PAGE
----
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05 Jun 07. Silver Lake and TPG’s TPG Capital LLC last night agreed to purchase telecommunications-equipment company Avaya Inc. for about $8.2bn, marking the second big buyout in the telecom industry in two weeks. The victory of private-equity buyers underscores the continued market power of buyout shops, which are able to trump strategic buyers on deals by using cheap debt and reducing their investment-return thresholds. The deal also would signal the increased interest of private-equity firms in telecommunications equipment, an area in which many vendors, like Avaya, generate steady cash flow while taking on little debt. It would follow the $27.5bn buyout of wireless carrier Alltel Corp. in late May by TPG Capital and the private-equity arm of Goldman Sachs Group Inc. Avaya has a market capitalization of more than $7bn with $829m of cash and no debt. The deal is expected to close in the fall. The buyers will pay $17.50 a share for the Basking Ridge, N.J., company. That represents a 28% premium to where the stock was trading before the Wall Street Journal reported a week ago that Avaya was in acquisition talks. (Source: WSJ)

04 Jun 07. Flextronics to Acquire Solectron for $3.6bn. Flextronics International Inc. entered a definitive agreement to acquire Solectron Corp. for about $3.6bn in a deal that will create an electronics-manufacturing company with $30bn in annual revenue. The companies, which are hired to design, produce and assemble everything from cellphones to mainframe computers, said the deal announced Monday is aimed at improving their competitive position in a sector suffering from overcapacity and pricing pressure. Singapore-based Flextronics said it will pay shareholders of Solectron in either cash or stock. Shareholders will receive either 0.3450 Flextronics shares, worth $4.04 a share, or $3.89 cash for each Solectron share. The agreement stipulates that between 50% and 70% of Solectron shares will be converted to Flextronics shares. The deal is expected to close by the end of the year. Following the acquisition, Solectron, Milpitas, Calif., will be a unit of Flextronics, and Solectron shareholders will own 20% to 25% of Flextronics outstanding shares. Solectron will also have the right to nominate two directors approved by Flextronics to the board of the combined company. Flextronics said some cost savings will be seen in the first 12 months after closing, but that it could take 18 to 24 months to fully integrate the companies. The company sees $200m in synergies upon full integration, and expects the deal to add 15% to earnings per share. The combined company will have about 200,000 employees, including 4,000 design engineers, and will operate in 30 countries.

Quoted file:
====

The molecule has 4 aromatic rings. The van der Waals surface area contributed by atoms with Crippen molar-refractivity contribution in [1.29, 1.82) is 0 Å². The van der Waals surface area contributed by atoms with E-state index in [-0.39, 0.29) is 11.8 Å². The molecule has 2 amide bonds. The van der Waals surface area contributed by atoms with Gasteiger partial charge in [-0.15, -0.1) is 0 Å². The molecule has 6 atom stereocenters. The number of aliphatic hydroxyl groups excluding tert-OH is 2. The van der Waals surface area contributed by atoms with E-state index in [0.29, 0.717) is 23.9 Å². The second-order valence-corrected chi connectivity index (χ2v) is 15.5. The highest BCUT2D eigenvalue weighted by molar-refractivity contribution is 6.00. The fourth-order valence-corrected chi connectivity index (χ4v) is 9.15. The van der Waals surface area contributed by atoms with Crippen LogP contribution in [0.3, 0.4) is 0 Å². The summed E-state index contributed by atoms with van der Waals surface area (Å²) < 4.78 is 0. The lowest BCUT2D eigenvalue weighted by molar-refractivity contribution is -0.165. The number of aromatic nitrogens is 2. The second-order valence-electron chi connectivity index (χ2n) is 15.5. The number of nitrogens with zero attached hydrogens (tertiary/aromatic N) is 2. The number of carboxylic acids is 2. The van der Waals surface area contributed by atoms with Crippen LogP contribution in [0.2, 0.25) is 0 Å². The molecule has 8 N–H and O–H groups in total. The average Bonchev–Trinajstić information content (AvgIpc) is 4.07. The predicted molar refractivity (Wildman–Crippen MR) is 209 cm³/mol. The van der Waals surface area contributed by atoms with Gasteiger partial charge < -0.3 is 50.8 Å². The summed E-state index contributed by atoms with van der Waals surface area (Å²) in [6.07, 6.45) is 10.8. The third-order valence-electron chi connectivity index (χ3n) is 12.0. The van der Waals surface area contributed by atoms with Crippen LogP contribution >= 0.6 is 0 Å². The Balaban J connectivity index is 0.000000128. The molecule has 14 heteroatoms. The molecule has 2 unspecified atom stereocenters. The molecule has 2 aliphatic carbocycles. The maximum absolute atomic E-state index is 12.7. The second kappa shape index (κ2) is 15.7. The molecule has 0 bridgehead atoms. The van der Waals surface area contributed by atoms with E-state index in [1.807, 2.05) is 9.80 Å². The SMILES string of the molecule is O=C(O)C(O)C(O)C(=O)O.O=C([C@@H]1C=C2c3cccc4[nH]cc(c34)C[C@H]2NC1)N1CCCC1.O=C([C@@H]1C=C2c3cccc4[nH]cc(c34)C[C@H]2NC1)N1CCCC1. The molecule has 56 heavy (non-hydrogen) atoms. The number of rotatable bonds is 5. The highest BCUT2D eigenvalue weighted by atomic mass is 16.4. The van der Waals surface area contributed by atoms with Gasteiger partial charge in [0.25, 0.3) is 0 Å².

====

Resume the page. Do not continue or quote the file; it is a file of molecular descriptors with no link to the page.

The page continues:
Jun 07. Advent, a VISLINK Group plc company, the broadcast systems specialist has employed Matthew Richards, Defence Business Unit Director, formerly of TRL Technology, to spearhead its drive into the defence business. Advent’s uplink technology is not only key to the successful running of the modern battlefield. The equipment is widely used to provide a vital link back home for servicemen and women around the world. Based upon the same proven components as the company’s commercial range, Advent offers a variety of customised, integrated or co-designed solutions – ranging from highly rugged flyaway devices to flexible vehicle-mounted systems. Advent’s electronic subsystems can also be seamlessly integrated into wider communications theatres to enable ever more effective decision-making at every level of command. Advent also announced its membership of the Defence Manufacturers Association (DMA), in line with the recent creation of its dedicated defence solutions business.

31 May 07. (NYSE: CGT; TSX: CAE) – CAE today reported financial results for the fourth quarter and fiscal year ended March 31, 2007. Net earnings were $34.3m ($0.14 per share) this quarter, compared to $9.2m ($0.04 per share) in the fourth quarter of last year. Net earnings f

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